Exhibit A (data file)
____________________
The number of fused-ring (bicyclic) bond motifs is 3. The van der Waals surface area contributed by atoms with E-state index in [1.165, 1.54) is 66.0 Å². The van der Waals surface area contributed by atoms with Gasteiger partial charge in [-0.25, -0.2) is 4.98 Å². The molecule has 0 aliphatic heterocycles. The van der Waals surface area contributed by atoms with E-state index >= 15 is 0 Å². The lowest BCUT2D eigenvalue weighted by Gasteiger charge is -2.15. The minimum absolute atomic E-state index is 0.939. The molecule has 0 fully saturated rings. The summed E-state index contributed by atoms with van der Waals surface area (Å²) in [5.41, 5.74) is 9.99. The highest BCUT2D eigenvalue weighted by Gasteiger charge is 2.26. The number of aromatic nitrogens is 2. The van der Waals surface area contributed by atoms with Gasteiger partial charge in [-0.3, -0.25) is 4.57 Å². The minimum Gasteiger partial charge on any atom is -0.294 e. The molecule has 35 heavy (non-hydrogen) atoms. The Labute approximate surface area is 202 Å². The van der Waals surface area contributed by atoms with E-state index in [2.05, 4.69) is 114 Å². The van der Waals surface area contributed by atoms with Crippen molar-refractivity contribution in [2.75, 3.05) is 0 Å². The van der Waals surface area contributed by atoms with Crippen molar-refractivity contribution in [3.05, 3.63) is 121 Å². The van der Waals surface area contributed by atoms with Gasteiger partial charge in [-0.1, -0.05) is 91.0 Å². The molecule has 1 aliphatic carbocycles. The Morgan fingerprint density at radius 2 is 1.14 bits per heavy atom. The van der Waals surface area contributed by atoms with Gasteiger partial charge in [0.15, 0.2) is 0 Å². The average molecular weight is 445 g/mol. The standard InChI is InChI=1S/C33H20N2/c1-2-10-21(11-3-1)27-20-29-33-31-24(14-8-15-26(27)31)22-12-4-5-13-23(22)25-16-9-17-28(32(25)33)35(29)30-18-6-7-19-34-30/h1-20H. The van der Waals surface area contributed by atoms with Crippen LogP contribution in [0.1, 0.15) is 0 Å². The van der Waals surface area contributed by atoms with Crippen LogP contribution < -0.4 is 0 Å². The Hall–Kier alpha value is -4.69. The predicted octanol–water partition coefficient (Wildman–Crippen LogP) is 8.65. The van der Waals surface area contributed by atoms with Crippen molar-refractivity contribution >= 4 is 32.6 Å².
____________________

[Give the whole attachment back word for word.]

The number of fused-ring (bicyclic) bond motifs is 3. The van der Waals surface area contributed by atoms with E-state index in [1.165, 1.54) is 66.0 Å². The van der Waals surface area contributed by atoms with Gasteiger partial charge in [-0.25, -0.2) is 4.98 Å². The molecule has 0 aliphatic heterocycles. The van der Waals surface area contributed by atoms with E-state index >= 15 is 0 Å². The lowest BCUT2D eigenvalue weighted by Gasteiger charge is -2.15. The minimum absolute atomic E-state index is 0.939. The molecule has 0 fully saturated rings. The summed E-state index contributed by atoms with van der Waals surface area (Å²) in [5.41, 5.74) is 9.99. The highest BCUT2D eigenvalue weighted by Gasteiger charge is 2.26. The number of aromatic nitrogens is 2. The van der Waals surface area contributed by atoms with Gasteiger partial charge in [-0.3, -0.25) is 4.57 Å². The minimum Gasteiger partial charge on any atom is -0.294 e. The molecule has 35 heavy (non-hydrogen) atoms. The Labute approximate surface area is 202 Å². The van der Waals surface area contributed by atoms with E-state index in [2.05, 4.69) is 114 Å². The van der Waals surface area contributed by atoms with Crippen molar-refractivity contribution in [2.75, 3.05) is 0 Å². The van der Waals surface area contributed by atoms with Crippen molar-refractivity contribution in [3.05, 3.63) is 121 Å². The van der Waals surface area contributed by atoms with Gasteiger partial charge in [-0.1, -0.05) is 91.0 Å². The molecule has 1 aliphatic carbocycles. The Morgan fingerprint density at radius 2 is 1.14 bits per heavy atom. The van der Waals surface area contributed by atoms with Gasteiger partial charge in [0.15, 0.2) is 0 Å². The average molecular weight is 445 g/mol. The standard InChI is InChI=1S/C33H20N2/c1-2-10-21(11-3-1)27-20-29-33-31-24(14-8-15-26(27)31)22-12-4-5-13-23(22)25-16-9-17-28(32(25)33)35(29)30-18-6-7-19-34-30/h1-20H. The van der Waals surface area contributed by atoms with Crippen LogP contribution in [0.1, 0.15) is 0 Å². The van der Waals surface area contributed by atoms with Crippen LogP contribution < -0.4 is 0 Å². The Hall–Kier alpha value is -4.69. The predicted octanol–water partition coefficient (Wildman–Crippen LogP) is 8.65. The van der Waals surface area contributed by atoms with Crippen molar-refractivity contribution >= 4 is 32.6 Å².